Even those who knew the show-business scene in Berlin in all its harsh reality and who had gradually grown weary of the surfeit of sensory stimuli that it had to offer could revel in Tauber’s heartfelt singing. One such artist was Marlene Dietrich. “Now I know why Bing Crosby is such a big star and why I like his records,” she wrote from Hollywood to a friend in Berlin. “He’s learnt everything from Tauber.”
Tauber was less successful as a composer, although his operetta Der singende Traum (The Singing Dream), which opened at the Theater an der Wien on 31 August 1934 in a production by Hubert Marischka, ran for eighty-nine performances in spite of a number of malicious reviews. And the tenor solo “Du bist die Welt für mich” (You Mean the World To Me) became a timeless hit not least thanks to the recording that Tauber made seven months later, albeit as its conductor: the singer was Tauber’s greatest rival, Joseph Schmidt.
If Tauber became a pop star mainly as a result of his Lehár premières, Joseph Schmidt, who at 5’ 1’’ was simply too short of stature to enjoy a stage career, achieved popularity through the new media of radio and the talkie, becoming the favourite tenor of the new era. Millions idolized the little man with the magnificent voice that expressed a wistful sadness and tearful emotion capable of moving the hearts of all his listeners. The title song of his film “Ein Lied geht um die Welt” (My Song Goes Round the World) says it all. Like most of Schmidt’s film hits, it was written by the Vienna-born composer Hans May.
Meanwhile, another career was burgeoning in Berlin: that of the Polish tenor Jan Kiepura. Although Kiepura lacked the musical elegance of a singer like Tauber and had none of Schmidt’s wistful, heartfelt warmth of voice, he had something that Tauber lacked: high Cs in abundance. And whereas Schmidt appealed to his female listeners’ maternal instincts, Kiepura was from head to toe a singing sex symbol. Whenever he sang “Ob blond, ob braun, ich liebe alle Frauen” (Blonde or Brunette, I Love All Women) and “Heute Nacht oder nie” (Tonight or Never), even the strongest of women went weak at the knees.
If Franz Lehár was the king of operetta composers in Berlin, then Robert Stolz was soon the leading composer in the dream factory of the sound film. As had been the case with Lehár, a string of failures had driven him to Berlin, where he brought Viennese charm and conviviality to the local musical scene. Titles such as “Zwei Herzen im Dreivierteltakt” (Two Hearts in Three-Four Time), “Adieu, mein kleiner Gardeoffizier” (Goodbye, My Little Soldier), “Blonde or Brunette” and “Auf der Haide blüh’n die letzten Rosen” (On the Heath the Last Roses are Blooming) made Stolz an international celebrity. Not as well known as those hits but very charming is one song, Jonas Kaufmann chose for his programme: “Im Traum hast du mir alles erlaubt” (In My Dream You Let Me Do Everything) from the film Liebeskommando.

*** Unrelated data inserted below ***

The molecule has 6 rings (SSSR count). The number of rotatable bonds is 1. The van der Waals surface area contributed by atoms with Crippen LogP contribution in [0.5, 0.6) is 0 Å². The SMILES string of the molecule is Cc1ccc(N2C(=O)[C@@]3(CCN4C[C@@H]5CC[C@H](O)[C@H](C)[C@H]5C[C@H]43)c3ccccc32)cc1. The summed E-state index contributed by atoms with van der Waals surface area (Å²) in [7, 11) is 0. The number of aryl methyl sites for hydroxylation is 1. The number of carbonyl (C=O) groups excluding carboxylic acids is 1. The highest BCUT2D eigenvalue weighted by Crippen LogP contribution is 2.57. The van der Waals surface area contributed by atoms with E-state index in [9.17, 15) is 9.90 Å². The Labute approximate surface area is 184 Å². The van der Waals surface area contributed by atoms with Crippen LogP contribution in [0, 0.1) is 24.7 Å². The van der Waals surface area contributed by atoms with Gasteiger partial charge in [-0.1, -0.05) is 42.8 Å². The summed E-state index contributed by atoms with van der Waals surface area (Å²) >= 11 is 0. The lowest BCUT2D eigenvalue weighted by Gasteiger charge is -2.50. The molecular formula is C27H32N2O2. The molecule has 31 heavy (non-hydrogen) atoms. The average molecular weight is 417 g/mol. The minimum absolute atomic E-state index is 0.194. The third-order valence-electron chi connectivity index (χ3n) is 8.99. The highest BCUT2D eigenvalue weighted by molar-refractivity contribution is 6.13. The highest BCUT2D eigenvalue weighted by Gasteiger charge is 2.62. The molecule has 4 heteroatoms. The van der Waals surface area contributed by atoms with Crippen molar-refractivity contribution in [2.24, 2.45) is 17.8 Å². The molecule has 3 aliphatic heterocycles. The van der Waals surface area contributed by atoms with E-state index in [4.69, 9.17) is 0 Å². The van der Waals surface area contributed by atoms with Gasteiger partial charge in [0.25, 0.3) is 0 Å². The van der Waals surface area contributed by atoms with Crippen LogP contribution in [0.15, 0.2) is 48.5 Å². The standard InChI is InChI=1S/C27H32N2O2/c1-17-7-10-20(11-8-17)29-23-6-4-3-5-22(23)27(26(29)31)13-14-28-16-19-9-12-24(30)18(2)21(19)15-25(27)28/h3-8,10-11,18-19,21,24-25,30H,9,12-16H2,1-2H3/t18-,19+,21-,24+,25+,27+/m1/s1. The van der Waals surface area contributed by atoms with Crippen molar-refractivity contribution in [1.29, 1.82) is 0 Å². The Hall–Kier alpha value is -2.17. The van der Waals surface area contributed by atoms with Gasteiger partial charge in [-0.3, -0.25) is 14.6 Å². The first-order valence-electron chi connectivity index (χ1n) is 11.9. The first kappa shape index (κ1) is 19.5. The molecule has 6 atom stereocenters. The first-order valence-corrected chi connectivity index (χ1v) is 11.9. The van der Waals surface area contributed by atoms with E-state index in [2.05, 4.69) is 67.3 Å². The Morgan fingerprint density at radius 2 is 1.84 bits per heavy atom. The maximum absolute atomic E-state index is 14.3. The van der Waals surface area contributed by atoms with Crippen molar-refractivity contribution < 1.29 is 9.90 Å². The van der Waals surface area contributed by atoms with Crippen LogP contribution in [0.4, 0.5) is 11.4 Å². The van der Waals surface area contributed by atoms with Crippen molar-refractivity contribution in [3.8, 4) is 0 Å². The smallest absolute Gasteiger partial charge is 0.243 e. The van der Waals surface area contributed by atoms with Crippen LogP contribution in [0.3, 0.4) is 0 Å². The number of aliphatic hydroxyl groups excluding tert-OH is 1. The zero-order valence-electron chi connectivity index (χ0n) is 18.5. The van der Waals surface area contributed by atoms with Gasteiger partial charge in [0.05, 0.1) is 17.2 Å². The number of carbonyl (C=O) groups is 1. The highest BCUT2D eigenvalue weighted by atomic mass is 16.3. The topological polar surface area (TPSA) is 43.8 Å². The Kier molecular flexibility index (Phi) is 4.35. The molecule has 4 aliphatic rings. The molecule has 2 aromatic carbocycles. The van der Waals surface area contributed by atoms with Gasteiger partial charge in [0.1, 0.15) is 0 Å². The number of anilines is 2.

Like so many other Austrian artists, Stolz spent the 1920s in Berlin, experiencing the rise and fall of the Weimar Republic at first hand. When the National Socialists came to power in 1933, he returned to Austria and did what he could to subvert the political system, giving “Aryan”-sounding names to his two most brilliant lyricists, Walter Reisch and Robert Gilbert, and boasting to the National Socialists’ minister of propaganda, Joseph Goebbels, that they were his “new discoveries”. Between 1933 and 1938 he divided his time between Berlin and Vienna, saving the lives of many persecuted people by hiding them in his limousine on his journeys back to Austria. Following the annexation of his native Austria, Stolz fled to Paris via Switzerland and from there to New York, where – coincidentally – he lived in exile in the same apartment block as Emmerich Kálmán. Together with his wife Yvonne (known as “Einzi”) Stolz returned to Vienna in 1946. In the following decades he became a sort of pop icon in the TV and recording business, not only as composer but also as conductor of operetta, waltzes and Viennese Music. At the age of 94 he was still recording and on tour. After recording sessions in Berlin he became ill; he died on June 27 in 1975, a few weeks before his 95th birthday.
Translation: Stewart Spencer